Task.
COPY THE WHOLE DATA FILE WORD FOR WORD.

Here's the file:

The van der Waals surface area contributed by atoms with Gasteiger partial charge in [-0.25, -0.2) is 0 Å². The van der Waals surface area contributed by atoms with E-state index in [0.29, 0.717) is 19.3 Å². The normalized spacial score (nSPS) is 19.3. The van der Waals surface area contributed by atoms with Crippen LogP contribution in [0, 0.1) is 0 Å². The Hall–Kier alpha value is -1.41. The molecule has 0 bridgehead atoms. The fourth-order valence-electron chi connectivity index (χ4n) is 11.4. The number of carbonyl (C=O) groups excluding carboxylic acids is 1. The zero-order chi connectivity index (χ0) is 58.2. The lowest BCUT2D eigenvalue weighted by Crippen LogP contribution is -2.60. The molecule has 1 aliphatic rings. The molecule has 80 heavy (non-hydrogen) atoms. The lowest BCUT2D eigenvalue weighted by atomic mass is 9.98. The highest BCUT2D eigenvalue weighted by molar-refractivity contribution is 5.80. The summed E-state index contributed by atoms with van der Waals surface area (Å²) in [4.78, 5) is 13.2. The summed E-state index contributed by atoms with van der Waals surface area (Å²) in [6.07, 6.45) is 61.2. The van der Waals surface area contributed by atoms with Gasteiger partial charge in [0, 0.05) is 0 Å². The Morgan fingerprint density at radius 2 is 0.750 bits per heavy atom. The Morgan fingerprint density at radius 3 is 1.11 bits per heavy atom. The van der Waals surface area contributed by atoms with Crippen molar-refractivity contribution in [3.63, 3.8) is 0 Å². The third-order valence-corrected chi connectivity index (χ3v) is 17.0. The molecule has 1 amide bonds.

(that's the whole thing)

The van der Waals surface area contributed by atoms with Gasteiger partial charge in [-0.25, -0.2) is 0 Å². The van der Waals surface area contributed by atoms with E-state index in [0.29, 0.717) is 19.3 Å². The normalized spacial score (nSPS) is 19.3. The van der Waals surface area contributed by atoms with Crippen LogP contribution in [0, 0.1) is 0 Å². The Hall–Kier alpha value is -1.41. The molecule has 0 bridgehead atoms. The fourth-order valence-electron chi connectivity index (χ4n) is 11.4. The number of carbonyl (C=O) groups excluding carboxylic acids is 1. The zero-order chi connectivity index (χ0) is 58.2. The lowest BCUT2D eigenvalue weighted by Crippen LogP contribution is -2.60. The molecule has 1 aliphatic rings. The molecule has 80 heavy (non-hydrogen) atoms. The lowest BCUT2D eigenvalue weighted by atomic mass is 9.98. The highest BCUT2D eigenvalue weighted by molar-refractivity contribution is 5.80. The summed E-state index contributed by atoms with van der Waals surface area (Å²) in [4.78, 5) is 13.2. The summed E-state index contributed by atoms with van der Waals surface area (Å²) in [6.07, 6.45) is 61.2. The van der Waals surface area contributed by atoms with Gasteiger partial charge in [0, 0.05) is 0 Å². The Morgan fingerprint density at radius 2 is 0.750 bits per heavy atom. The Morgan fingerprint density at radius 3 is 1.11 bits per heavy atom. The van der Waals surface area contributed by atoms with Crippen molar-refractivity contribution in [3.63, 3.8) is 0 Å². The third-order valence-corrected chi connectivity index (χ3v) is 17.0. The molecule has 1 amide bonds.